January 22, 2018
Thibault, St-Pierre, Rancourt
Appeals from a judgment of the Superior Court dismissing an application for an injunction and for damages and allowing in part a cross-application seeking a declaratory judgment. The appeals in the Administration portuaire de Québec (APQ) files are dismissed; the principal appeal in the Marina de la Chaudière inc. files (nos. 200-09-009181-154 and 200-17-018621-136) is dismissed, while the incidental appeal is allowed in part; finally, in the other Marina file, the appeal is dismissed.
Marina operates its business in the Chaudière river basin. Since 2002, it has been leasing a deep water lot at the mouth of this river from the APQ. It has three approvals issued by the Minister of Transport for the installation of its docks and buoys under the Navigation Protection Act (R.S.C. 1985, c. N-22). Since 1972, Thibeault has owned a dock installed on the Chaudière river in front of a residence belonging to his spouse. On May 3, 2013, he acquired three parcels located on the Chaudière riverbed. He informed Marina’s management of this and told them that he would not tolerate mooring on his property. Tremblay, for his part, owns a gangway and a dock on the river in front of his property. At trial, the judge found that Thibeault was the owner of the Chaudière riverbed with respect to the parcel described in his deed of sale. As for riperian rights, the judge noted that they allow their holder to install a dock in front of their property and make normal use of it. She added that Marina would have to install its docks in such a way that it respects the riperian rights of Tremblay and Steffen, in particular so that its moorings and chains do not block the movement of their watercraft or prevent them from walking along the shore. Marina’s application for an injunction against Tremblay and Thibeault was dismissed in view of Thibeault’s property rights and Marina’s failure to respect the riperian rights of Tremblay and Steffen.
According to consistent and well established case law, the rights of riperian owners of non-navigable and non-floatable rivers extend to the middle of the river, i.e., [translation] “to the run-of-the-river,” if they own one side, and the entire riverbed if they own both sides. In this case, the parties to a deed of sale entered into in 1904 did not expressly indicate that the Chaudière riverbed, located between the lots on each side of the basin, was included in the sale. Applying the [translation] “run-of-the-river” theory, the judge found that the bed of the river, which is navigable and floatable, had been transferred to the patrimony of the purchaser because the latter had become the owner of the lots on each side of the watercourse. Had the seller wanted to keep only the ownership of the riverbed and sell everything he owned at that location, he would have specified that. According to the judge, the intention to sell the riverbed may therefore be inferred from the absence of an express reservation. Moreover, the purchaser conducted himself as if he was the owner of the bed by granting a 30-year emphyteutic lease in 1908. The seller did not express any objection at the time. In the circumstances, the theory of the accessory must be applied; the sale in 1904 of the properties along the Chaudière river included its bed. This means there was no break in the chain of title at the time of this sale and that Thibeault has a valid property title.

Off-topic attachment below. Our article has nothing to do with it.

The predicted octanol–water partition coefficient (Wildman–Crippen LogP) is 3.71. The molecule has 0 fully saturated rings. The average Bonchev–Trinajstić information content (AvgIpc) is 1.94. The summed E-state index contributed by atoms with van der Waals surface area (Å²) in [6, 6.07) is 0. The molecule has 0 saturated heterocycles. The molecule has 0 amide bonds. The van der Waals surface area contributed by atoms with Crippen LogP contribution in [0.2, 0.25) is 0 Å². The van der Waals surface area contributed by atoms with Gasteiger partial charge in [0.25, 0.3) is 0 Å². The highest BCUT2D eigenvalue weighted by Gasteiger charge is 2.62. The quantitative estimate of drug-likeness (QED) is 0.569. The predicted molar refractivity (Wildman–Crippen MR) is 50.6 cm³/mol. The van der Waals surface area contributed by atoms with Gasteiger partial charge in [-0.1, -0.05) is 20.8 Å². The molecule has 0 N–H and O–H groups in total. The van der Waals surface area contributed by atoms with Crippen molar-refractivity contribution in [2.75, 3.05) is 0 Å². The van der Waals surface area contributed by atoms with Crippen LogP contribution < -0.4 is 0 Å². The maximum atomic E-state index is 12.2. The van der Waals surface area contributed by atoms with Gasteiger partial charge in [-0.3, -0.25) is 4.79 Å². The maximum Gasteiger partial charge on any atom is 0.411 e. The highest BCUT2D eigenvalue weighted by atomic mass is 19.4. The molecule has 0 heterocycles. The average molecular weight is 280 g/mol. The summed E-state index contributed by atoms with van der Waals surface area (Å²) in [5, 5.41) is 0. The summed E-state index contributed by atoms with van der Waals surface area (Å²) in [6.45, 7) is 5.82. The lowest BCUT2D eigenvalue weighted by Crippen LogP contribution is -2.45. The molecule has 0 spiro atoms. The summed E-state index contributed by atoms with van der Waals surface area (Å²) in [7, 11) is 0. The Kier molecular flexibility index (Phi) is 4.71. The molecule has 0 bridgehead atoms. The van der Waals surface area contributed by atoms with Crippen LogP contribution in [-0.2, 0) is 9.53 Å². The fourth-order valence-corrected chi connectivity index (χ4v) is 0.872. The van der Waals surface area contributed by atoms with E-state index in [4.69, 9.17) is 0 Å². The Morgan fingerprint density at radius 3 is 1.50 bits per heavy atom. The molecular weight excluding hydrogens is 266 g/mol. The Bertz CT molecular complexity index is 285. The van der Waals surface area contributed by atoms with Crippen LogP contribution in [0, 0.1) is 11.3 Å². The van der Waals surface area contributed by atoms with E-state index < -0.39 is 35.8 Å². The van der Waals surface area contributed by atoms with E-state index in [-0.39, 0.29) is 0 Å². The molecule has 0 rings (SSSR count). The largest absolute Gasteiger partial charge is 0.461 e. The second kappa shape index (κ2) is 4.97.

The public right of navigation belongs to all and may only be restricted by the federal Parliament, which has constitutional jurisdiction over the matter. It adopted the Navigation Protection Act, which grants it the power to determine whether a work placed in navigable waters is likely to interfere with navigation and to subject its installation to the conditions it deems appropriate. However, the approval of a proposed work does not exempt its holder from its obligation to respect the property and riperian rights of the lands on which such works are placed. By installing a dock, Marina is not exercising its navigation rights. It is accomplishing an act for the purpose of operating its business. In addition, the approvals issued to it by the Minister have become moot in view of Thibeault’s recognized property rights. Thus, the judge did not err in dismissing Marina’s application for an injunction.
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